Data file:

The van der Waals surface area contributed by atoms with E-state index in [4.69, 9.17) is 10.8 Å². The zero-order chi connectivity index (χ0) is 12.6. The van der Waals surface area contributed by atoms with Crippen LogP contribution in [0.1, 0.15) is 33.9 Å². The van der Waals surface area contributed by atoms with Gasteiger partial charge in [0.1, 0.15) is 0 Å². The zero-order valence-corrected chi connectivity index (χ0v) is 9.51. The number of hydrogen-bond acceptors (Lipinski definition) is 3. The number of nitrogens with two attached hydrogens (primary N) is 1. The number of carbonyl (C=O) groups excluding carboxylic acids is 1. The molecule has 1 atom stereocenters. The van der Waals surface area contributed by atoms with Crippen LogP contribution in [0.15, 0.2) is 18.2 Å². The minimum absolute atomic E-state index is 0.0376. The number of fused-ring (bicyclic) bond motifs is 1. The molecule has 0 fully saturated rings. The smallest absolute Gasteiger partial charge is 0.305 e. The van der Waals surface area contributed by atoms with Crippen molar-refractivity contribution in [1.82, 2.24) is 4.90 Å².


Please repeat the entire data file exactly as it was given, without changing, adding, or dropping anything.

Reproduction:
The van der Waals surface area contributed by atoms with E-state index in [4.69, 9.17) is 10.8 Å². The zero-order chi connectivity index (χ0) is 12.6. The van der Waals surface area contributed by atoms with Crippen LogP contribution in [0.1, 0.15) is 33.9 Å². The van der Waals surface area contributed by atoms with Gasteiger partial charge in [0.1, 0.15) is 0 Å². The zero-order valence-corrected chi connectivity index (χ0v) is 9.51. The number of hydrogen-bond acceptors (Lipinski definition) is 3. The number of nitrogens with two attached hydrogens (primary N) is 1. The number of carbonyl (C=O) groups excluding carboxylic acids is 1. The molecule has 1 atom stereocenters. The van der Waals surface area contributed by atoms with Crippen LogP contribution in [0.15, 0.2) is 18.2 Å². The minimum absolute atomic E-state index is 0.0376. The number of fused-ring (bicyclic) bond motifs is 1. The molecule has 0 fully saturated rings. The smallest absolute Gasteiger partial charge is 0.305 e. The van der Waals surface area contributed by atoms with Crippen molar-refractivity contribution in [1.82, 2.24) is 4.90 Å².